The compilation of the libraries and binaries is very similar to that for the NWP mode (Sections 1.2–1.3). In this course, we need to compile the INT2LM and COSMO-CLM binaries. The NetCDF library is already available on the mistral computer. The GRIB library is not used in the course. An additional package of some small auxiliary fortran programs is needed which is called CFU. In all cases you have to type ’make’ in the respective subdirectory to compile the codes. For INT2LM and COSMO-CLM you have to adopt the Fopts file and set your working directory (SPDIR) first. An initalization script called init.sh helps with these adoptions.

It is therefore useful to run this script once directly after unpacking the whole package. On computer systems other than the mistral at 1 software available from http://www.unidata.ucar.edu/software/netcdf/index.html COSMO-Model Tutorial CHAPTER 1. INSTALLATION OF THE COSMO-MODEL PACKAGE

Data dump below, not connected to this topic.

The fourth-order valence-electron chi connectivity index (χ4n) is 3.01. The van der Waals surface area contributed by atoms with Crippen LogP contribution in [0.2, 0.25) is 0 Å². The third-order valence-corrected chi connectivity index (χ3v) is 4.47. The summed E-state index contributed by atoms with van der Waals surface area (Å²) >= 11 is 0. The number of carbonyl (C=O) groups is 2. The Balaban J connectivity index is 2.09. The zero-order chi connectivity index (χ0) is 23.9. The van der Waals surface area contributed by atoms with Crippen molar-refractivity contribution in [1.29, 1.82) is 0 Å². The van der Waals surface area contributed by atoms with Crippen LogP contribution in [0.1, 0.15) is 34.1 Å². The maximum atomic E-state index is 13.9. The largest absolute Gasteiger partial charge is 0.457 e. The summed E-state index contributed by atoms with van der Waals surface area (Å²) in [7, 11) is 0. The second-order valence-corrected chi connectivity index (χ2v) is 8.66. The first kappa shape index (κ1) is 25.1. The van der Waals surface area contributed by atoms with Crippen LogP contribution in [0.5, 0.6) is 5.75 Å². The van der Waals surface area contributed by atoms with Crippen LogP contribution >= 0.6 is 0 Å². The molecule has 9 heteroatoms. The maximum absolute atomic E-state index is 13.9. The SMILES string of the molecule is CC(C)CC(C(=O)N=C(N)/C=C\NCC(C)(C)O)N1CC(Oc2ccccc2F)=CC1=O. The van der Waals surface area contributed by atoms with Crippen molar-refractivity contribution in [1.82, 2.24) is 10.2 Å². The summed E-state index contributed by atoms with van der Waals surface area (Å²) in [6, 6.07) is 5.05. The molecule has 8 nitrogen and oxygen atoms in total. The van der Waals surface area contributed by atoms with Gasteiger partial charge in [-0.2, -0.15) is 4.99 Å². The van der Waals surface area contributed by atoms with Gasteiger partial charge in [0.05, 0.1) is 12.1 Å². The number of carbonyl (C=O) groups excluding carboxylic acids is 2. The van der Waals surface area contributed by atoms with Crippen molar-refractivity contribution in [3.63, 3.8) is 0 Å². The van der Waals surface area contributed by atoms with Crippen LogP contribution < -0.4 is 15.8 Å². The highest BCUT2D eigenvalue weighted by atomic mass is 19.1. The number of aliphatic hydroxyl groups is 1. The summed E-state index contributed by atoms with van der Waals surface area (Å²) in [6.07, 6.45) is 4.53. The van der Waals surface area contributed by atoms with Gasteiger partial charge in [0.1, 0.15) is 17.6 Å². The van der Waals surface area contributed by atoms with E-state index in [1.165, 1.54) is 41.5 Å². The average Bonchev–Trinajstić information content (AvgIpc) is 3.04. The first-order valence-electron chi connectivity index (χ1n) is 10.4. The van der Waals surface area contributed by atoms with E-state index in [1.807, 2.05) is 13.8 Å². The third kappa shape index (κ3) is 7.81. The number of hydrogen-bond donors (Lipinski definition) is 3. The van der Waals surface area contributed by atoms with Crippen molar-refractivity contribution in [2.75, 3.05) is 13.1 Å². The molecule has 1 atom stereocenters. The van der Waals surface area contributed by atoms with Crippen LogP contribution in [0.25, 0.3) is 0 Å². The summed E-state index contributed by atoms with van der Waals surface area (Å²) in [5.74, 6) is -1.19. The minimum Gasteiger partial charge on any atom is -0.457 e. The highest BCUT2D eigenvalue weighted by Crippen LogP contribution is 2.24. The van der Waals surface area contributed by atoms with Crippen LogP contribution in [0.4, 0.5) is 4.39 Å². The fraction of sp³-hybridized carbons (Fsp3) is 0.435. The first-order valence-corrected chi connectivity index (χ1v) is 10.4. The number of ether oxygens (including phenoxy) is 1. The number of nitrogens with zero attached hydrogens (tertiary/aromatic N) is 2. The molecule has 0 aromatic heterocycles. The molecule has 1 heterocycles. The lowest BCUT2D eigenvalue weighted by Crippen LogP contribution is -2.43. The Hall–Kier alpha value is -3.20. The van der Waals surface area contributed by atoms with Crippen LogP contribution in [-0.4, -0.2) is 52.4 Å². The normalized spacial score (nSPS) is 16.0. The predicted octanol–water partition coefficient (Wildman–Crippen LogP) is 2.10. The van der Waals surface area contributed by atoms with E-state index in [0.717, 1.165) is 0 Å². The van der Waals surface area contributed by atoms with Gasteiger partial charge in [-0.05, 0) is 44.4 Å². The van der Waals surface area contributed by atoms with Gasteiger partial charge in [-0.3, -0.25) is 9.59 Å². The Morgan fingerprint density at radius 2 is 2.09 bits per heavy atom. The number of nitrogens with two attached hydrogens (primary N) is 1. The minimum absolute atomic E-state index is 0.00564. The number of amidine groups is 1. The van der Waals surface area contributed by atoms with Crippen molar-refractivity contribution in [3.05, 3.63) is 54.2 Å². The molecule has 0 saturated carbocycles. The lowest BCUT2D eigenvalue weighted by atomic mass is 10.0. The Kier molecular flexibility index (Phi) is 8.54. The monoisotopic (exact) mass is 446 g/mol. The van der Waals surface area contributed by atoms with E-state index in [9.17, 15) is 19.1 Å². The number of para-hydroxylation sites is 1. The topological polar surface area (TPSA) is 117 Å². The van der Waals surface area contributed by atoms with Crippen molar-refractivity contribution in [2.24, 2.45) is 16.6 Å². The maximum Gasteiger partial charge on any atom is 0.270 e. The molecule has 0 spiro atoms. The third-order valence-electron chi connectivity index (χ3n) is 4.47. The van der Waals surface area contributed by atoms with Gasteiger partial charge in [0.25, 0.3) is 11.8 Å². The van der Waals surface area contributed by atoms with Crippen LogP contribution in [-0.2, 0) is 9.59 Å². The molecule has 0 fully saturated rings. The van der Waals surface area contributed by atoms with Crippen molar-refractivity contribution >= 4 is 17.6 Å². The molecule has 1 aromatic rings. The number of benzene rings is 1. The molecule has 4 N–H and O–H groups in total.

12 1.6 Exercises DKRZ you have to be careful to make the necessary additional changes in the Fopts and Makefile. Some of these options are already available in the files. More information on the setup of the model can be found on the CLM-Community webpage. In Model → Support, you can find the starter package, the WebPEP tool for generating external data files, a namelist tool with detailed information on the namelist parameters of the model and links to the bug reporting system and technical pages (RedC) and some other utilities. 1.6 Exercises NWP-Mode: EXERCISE: Install the DWD GRIB1-library, the ECMWF grib_api, the INT2LM and the COSMO- Model on your computer and make a test run using the reference data set.

For that you have to do: • Copy the source files to your home directory and the reference data set to your work- or scratch-directory (see Appendix C-1).